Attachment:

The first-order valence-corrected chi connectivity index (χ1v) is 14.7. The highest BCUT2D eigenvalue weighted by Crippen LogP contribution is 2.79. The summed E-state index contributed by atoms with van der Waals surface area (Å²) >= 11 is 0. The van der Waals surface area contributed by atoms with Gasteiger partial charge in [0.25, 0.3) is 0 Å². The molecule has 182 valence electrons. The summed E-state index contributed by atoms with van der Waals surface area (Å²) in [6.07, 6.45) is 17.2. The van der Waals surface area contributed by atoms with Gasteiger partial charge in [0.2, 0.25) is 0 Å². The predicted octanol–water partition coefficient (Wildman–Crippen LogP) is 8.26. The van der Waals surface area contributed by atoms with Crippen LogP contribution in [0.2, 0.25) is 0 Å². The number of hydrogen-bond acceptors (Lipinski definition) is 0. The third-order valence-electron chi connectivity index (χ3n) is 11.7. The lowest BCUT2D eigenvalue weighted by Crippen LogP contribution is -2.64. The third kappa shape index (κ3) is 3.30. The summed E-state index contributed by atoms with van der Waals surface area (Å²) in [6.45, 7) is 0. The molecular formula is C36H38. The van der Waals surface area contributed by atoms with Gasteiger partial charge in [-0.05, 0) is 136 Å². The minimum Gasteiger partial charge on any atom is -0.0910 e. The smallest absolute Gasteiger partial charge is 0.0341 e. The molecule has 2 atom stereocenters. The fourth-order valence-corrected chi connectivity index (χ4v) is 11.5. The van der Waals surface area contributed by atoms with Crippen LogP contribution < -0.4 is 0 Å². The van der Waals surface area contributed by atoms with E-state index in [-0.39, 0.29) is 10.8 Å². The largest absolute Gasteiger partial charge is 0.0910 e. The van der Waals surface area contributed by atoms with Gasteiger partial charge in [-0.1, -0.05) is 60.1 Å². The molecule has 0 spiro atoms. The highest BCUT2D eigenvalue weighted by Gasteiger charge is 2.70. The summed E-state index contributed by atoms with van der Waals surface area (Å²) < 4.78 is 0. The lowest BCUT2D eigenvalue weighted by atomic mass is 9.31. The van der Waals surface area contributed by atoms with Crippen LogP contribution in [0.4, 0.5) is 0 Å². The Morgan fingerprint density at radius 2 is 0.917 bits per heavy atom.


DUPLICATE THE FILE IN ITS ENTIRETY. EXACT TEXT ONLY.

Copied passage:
The first-order valence-corrected chi connectivity index (χ1v) is 14.7. The highest BCUT2D eigenvalue weighted by Crippen LogP contribution is 2.79. The summed E-state index contributed by atoms with van der Waals surface area (Å²) >= 11 is 0. The van der Waals surface area contributed by atoms with Gasteiger partial charge in [0.25, 0.3) is 0 Å². The molecule has 182 valence electrons. The summed E-state index contributed by atoms with van der Waals surface area (Å²) in [6.07, 6.45) is 17.2. The van der Waals surface area contributed by atoms with Gasteiger partial charge in [0.2, 0.25) is 0 Å². The predicted octanol–water partition coefficient (Wildman–Crippen LogP) is 8.26. The van der Waals surface area contributed by atoms with Crippen LogP contribution in [0.2, 0.25) is 0 Å². The number of hydrogen-bond acceptors (Lipinski definition) is 0. The third-order valence-electron chi connectivity index (χ3n) is 11.7. The lowest BCUT2D eigenvalue weighted by Crippen LogP contribution is -2.64. The third kappa shape index (κ3) is 3.30. The summed E-state index contributed by atoms with van der Waals surface area (Å²) in [6.45, 7) is 0. The molecular formula is C36H38. The van der Waals surface area contributed by atoms with Gasteiger partial charge in [-0.05, 0) is 136 Å². The minimum Gasteiger partial charge on any atom is -0.0910 e. The smallest absolute Gasteiger partial charge is 0.0341 e. The molecule has 2 atom stereocenters. The fourth-order valence-corrected chi connectivity index (χ4v) is 11.5. The van der Waals surface area contributed by atoms with Crippen LogP contribution < -0.4 is 0 Å². The van der Waals surface area contributed by atoms with E-state index in [-0.39, 0.29) is 10.8 Å². The largest absolute Gasteiger partial charge is 0.0910 e. The van der Waals surface area contributed by atoms with Gasteiger partial charge in [-0.1, -0.05) is 60.1 Å². The molecule has 0 spiro atoms. The highest BCUT2D eigenvalue weighted by Gasteiger charge is 2.70. The summed E-state index contributed by atoms with van der Waals surface area (Å²) < 4.78 is 0. The lowest BCUT2D eigenvalue weighted by atomic mass is 9.31. The van der Waals surface area contributed by atoms with Crippen LogP contribution in [0.4, 0.5) is 0 Å². The Morgan fingerprint density at radius 2 is 0.917 bits per heavy atom.